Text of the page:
Every company has a thorough, longstanding, regularly-tested, and comprehensive business continuity plan, right? Probably not. In fact, 68% of small to medium-sized businesses have no form of business continuity plan at all, handling all of their continuity incidents purely reactively. We all know in the back of our minds that a significant incident will happen at some point, so it’s incredibly important to invest time and resources into planning for when that happens. Not only is advanced planning vital to maintaining operations, but it can also allow your organization to walk away from an incident stronger than ever.
Current events make business continuity planning more relevant than ever. With the growing concerns over the COVID-19 virus pushing more and more organizations to push employees to work from home, having a solid plan and proper tools in place will be necessary for success. Kinetix provides Business Continuity Planning services to all of our clients, but for those who have not yet taken us up on this service, here are some of the most important questions your business should be asking:
Secure and convenient systems for accessing company resources remotely is arguably the most important concern for any work-from-home arrangement.
Do you have reliable methods for remote access to critical resources?
Are instructions for remote access clearly documented and available for to all employees and contractors?
Are these systems configured with Single Sign-On and/or multi-factor authentication like with OneLogin to ensure bad actors aren’t using these same methods?
Are any of your resources hosted at your office or another site with low redundancy? What would happen if your office lost power or internet and no one was there to troubleshoot?
Can your infrastructure, such as your office firewall or VPN appliance, handle the load from increased remote access?
Are you leveraging enterprise-grade cloud filesharing tools like Egnyte that are built to handle the high load?
Do your employees have suitable equipment and WiFi at their homes to allow them to remain productive
Collaboration and Tools
Without face-to-face interaction, quality collaboration tools will be critical to maintaining high standards of communication.
Do you have a business-grade instant messaging client like Slack or Teams?
Do you have a reliable video conferencing tool like Zoom? If so, do you have enough licenses for frequent usage and simultaneous users?
Do you have a backup system in case your primary video conferencing tool fails due to increased demand?
Do users have the appropriate accessories at home, including webcams, monitors, cables, adaptors, etc.?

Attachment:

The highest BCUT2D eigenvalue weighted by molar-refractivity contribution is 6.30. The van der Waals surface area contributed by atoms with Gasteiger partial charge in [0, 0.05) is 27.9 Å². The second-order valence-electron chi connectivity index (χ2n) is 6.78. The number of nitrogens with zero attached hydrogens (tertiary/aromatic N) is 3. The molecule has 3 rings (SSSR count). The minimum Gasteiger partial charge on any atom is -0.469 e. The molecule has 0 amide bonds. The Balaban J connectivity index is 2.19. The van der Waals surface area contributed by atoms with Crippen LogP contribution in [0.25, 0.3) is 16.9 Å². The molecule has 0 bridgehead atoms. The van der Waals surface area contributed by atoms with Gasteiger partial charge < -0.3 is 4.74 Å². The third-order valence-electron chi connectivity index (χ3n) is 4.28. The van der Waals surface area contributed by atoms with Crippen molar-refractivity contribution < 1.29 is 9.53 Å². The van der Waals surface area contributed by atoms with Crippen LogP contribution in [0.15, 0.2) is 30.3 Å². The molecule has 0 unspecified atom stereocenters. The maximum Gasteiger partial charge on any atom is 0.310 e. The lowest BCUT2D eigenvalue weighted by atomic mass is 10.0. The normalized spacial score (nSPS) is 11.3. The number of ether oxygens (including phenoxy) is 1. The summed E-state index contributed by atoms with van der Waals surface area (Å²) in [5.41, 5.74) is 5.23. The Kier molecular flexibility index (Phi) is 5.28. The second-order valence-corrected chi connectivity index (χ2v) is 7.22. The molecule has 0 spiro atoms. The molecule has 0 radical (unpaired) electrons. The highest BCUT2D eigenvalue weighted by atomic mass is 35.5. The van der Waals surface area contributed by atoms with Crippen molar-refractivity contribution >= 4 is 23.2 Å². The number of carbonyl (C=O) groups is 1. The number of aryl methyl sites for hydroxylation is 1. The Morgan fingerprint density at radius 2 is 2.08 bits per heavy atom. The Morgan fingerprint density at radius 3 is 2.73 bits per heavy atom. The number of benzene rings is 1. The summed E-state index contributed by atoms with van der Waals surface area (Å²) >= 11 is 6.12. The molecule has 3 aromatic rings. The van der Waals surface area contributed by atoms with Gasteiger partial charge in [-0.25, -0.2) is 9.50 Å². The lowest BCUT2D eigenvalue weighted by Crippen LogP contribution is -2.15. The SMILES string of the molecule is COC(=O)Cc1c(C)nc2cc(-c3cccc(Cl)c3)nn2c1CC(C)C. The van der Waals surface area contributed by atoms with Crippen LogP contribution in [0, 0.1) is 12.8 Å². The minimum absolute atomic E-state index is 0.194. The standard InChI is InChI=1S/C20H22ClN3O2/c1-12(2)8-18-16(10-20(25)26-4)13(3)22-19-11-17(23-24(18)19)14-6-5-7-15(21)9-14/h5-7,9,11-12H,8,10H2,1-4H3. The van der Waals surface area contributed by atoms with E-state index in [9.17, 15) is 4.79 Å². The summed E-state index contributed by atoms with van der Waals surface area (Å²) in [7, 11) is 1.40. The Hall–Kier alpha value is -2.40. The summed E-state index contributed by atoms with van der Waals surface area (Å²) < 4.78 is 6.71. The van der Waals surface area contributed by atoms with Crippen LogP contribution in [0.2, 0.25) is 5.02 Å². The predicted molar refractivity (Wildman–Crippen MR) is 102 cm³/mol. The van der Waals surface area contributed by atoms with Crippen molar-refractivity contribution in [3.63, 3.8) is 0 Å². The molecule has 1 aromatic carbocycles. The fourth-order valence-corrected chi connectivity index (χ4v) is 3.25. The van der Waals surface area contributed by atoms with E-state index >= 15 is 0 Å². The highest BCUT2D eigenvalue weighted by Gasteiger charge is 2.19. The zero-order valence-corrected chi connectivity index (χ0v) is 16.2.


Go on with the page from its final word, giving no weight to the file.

Are passwords to infrequently-used systems known by all users? Are user accounts and permissions configured appropriately?
Can users receive remote help from their IT team, 24/7?
Are you using a VoIP phone system that allows users to place and receive calls on their work phone numbers at home?
Your organization’s assets will be more exposed to physical security risks when accessed from new locations;.
Do you have a central device management tool like Jamf or Intune to ensure workstation logins have a strong password policy?
Do you have automated centralized deployment of the latest security updates and patches to all workstations?
Are network security monitoring and antivirus tools installed globally through a central device management system like Jamf or Kaseya VSA?
Are you requiring that all workstations be encrypted to secure them in case of theft?
Do users have access to privacy filters and/or webcam covers?
Can users encrypt network traffic via VPN?
Are users trained to save files to the cloud to avoid data loss? Are workstations backing up to the cloud?
Having all of the above tools and systems in place is great, but if you don’t have a formal, well-communicated plan, it doesn’t really matter.
Do you have a written business continuity plan?
Does the plan have a clear definition of a business continuity event?
Has the plan ever been tested?
Who decides when the plan goes into effect?
Has senior management recently reviewed and signed off on the plan?
How will you communicate that the plan is going into effect?
How will you QA employee practices to ensure the plan is being followed?
Advanced consideration of all these questions is incredibly important when planning for a potential extended office closure. Should you need any help assessing your organization’s standing on any of these recommendations, please reach out to your Client Success Manager.